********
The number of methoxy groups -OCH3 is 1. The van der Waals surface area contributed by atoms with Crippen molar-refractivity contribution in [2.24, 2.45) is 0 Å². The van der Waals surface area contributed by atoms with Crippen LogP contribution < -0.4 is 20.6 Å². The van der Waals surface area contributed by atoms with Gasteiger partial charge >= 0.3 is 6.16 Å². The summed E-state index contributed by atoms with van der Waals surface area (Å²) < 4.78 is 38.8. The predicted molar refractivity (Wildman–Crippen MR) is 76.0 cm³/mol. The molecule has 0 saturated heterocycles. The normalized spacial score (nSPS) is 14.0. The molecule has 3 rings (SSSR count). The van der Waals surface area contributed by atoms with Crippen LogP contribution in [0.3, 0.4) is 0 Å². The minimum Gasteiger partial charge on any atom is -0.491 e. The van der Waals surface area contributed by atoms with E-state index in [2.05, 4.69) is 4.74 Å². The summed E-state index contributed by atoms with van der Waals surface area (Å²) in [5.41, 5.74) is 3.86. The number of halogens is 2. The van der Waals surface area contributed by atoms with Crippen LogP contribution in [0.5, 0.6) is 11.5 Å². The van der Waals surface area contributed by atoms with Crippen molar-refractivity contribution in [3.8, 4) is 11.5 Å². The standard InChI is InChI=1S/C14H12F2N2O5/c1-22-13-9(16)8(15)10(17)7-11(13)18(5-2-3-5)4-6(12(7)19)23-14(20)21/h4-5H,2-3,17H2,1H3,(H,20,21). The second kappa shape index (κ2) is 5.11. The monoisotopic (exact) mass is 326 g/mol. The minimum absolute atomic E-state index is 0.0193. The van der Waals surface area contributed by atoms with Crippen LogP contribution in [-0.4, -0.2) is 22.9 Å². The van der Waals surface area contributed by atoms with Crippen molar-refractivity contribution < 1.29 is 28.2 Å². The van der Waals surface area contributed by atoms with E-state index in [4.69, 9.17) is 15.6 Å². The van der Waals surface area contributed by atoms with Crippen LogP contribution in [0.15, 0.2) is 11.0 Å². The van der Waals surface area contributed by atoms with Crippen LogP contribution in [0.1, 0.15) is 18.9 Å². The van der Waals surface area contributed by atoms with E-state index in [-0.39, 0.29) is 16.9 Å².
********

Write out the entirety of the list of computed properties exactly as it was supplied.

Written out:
The number of methoxy groups -OCH3 is 1. The van der Waals surface area contributed by atoms with Crippen molar-refractivity contribution in [2.24, 2.45) is 0 Å². The van der Waals surface area contributed by atoms with Crippen LogP contribution < -0.4 is 20.6 Å². The van der Waals surface area contributed by atoms with Gasteiger partial charge >= 0.3 is 6.16 Å². The summed E-state index contributed by atoms with van der Waals surface area (Å²) < 4.78 is 38.8. The predicted molar refractivity (Wildman–Crippen MR) is 76.0 cm³/mol. The molecule has 0 saturated heterocycles. The normalized spacial score (nSPS) is 14.0. The molecule has 3 rings (SSSR count). The van der Waals surface area contributed by atoms with Crippen LogP contribution in [0.3, 0.4) is 0 Å². The minimum Gasteiger partial charge on any atom is -0.491 e. The van der Waals surface area contributed by atoms with E-state index in [2.05, 4.69) is 4.74 Å². The summed E-state index contributed by atoms with van der Waals surface area (Å²) in [5.41, 5.74) is 3.86. The number of halogens is 2. The van der Waals surface area contributed by atoms with Crippen LogP contribution in [0.5, 0.6) is 11.5 Å². The van der Waals surface area contributed by atoms with Crippen molar-refractivity contribution in [3.8, 4) is 11.5 Å². The standard InChI is InChI=1S/C14H12F2N2O5/c1-22-13-9(16)8(15)10(17)7-11(13)18(5-2-3-5)4-6(12(7)19)23-14(20)21/h4-5H,2-3,17H2,1H3,(H,20,21). The second kappa shape index (κ2) is 5.11. The monoisotopic (exact) mass is 326 g/mol. The minimum absolute atomic E-state index is 0.0193. The van der Waals surface area contributed by atoms with Crippen LogP contribution in [-0.4, -0.2) is 22.9 Å². The van der Waals surface area contributed by atoms with Crippen molar-refractivity contribution < 1.29 is 28.2 Å². The van der Waals surface area contributed by atoms with E-state index in [4.69, 9.17) is 15.6 Å². The van der Waals surface area contributed by atoms with Crippen LogP contribution in [0.15, 0.2) is 11.0 Å². The van der Waals surface area contributed by atoms with Crippen LogP contribution in [0.1, 0.15) is 18.9 Å². The van der Waals surface area contributed by atoms with E-state index in [-0.39, 0.29) is 16.9 Å².